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  • Writer's pictureKelly Wright

Scared to Sleep

Updated: Feb 22

When I was five, a huge tornado ripped through my hometown, Sedalia. Thankfully our elderly neighbors had a basement that kept my mom, baby sister, cousin, and me safe.

Thinking about that day, the smell of the damp basement, the feel of the cool, concrete floor, and glimpsing the dark sky through the tiny basement windows flood my memory.

It’s incredible how intense memories can take us back in time with our senses.

Experiencing a tornado, that took off part of our roof, damaged my swing set, and destroyed neighborhoods, shook my world, literally and figuratively.

I would become intensely fearful when the sky appeared stormy. I was anxious when the tornado watch indicator was in the corner of the TV screen. Thunderstorms would unnerve me.

When any of these stressors occurred, I had the same response – I would go to sleep. No matter what time of day it was, I would curl up and escape.

When we are scared, stressed, anxious, and fearful, our natural response is to move into the survival state of our brains. We believe we are not safe, so we respond with fight, flight, freeze or fool. For me, I felt unsafe so in order to attempt to find safety, I would escape (flight) into sleep.

Our brains are wired to keep us safe and our emotions are indicators when we feel like we are in danger. The challenge is what we do when those emotions are triggered. When we move into fight, flight, freeze or fool, we slip into the cycle of self-sabotage.

When we slip into the cycle of self-sabotage, we can experience one or a variety of the responses. This defense mechanism of numbing out through sleep worked when I was five. But sadly, just because I got older, my fear of tornados didn’t magically go away. I had to begin to deal with my feelings instead of letting my feelings deal with me. My fear of tornados was put to the test when I lived in Texas. There were very few basements and lots of tornados. I couldn’t run off and take a nap every time there was a tornado watch. Instead, I engaged the steps for self-regulation.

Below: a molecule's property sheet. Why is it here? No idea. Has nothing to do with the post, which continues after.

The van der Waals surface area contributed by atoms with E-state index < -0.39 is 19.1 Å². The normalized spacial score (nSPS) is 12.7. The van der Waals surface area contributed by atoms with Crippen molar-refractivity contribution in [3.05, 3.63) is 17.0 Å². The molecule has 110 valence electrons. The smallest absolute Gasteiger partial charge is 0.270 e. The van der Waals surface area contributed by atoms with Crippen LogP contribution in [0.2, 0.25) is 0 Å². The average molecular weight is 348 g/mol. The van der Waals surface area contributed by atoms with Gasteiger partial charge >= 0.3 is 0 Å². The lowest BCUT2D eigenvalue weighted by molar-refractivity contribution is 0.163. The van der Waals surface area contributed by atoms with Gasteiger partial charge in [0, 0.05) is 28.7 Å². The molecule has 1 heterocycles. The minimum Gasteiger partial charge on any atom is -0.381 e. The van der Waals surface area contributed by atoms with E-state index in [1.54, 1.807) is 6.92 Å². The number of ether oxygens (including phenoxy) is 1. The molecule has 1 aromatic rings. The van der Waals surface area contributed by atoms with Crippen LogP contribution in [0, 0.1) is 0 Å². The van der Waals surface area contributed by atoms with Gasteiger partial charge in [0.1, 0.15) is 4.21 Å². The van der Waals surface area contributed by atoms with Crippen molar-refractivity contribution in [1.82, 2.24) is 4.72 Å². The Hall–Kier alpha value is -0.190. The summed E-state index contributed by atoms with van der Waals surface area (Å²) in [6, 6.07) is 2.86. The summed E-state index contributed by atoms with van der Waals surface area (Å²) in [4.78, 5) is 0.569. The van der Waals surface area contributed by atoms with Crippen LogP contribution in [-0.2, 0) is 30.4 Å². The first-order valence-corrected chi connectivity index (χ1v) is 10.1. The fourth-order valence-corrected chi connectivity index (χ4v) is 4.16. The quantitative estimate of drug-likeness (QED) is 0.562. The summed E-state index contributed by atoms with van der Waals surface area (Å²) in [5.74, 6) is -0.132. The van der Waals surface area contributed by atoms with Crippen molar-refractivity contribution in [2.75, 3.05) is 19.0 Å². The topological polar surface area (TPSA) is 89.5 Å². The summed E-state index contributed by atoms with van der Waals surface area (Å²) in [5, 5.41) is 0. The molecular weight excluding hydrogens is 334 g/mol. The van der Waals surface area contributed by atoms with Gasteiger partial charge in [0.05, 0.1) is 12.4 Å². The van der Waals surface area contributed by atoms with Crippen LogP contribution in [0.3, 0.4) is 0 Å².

When I felt scared, I would first recognize the trigger. I noticed that my stomach was unsettled or my heart was racing fast.

Then I would give myself some time to calm. Usually, our brains need at least 20 minutes to get untriggered. I would calm by taking calming breaths, listening to music, and saying this mantra, “I am safe. God is with me.”

Once I was calm, I would journal my feelings. This is where the feeling words vocabulary is very helpful.

After naming what I was feeling, then I would look at the truth and my options. With my specific fear of tornados in Texas, I would look at my options for safety and choose one to focus on as my truth. This practice helped me move out of my survival state and into the frontal lobes of my brain, accessing truth and a plan.

I still get a queasy feeling when tornado sirens go off and we have to go to the basement. But thankfully, the fear that drove me to escape by sleeping has greatly diminished. If you are interested in an infographic of the cycle of self-sabotage and the steps of self-regulation, please email me here.


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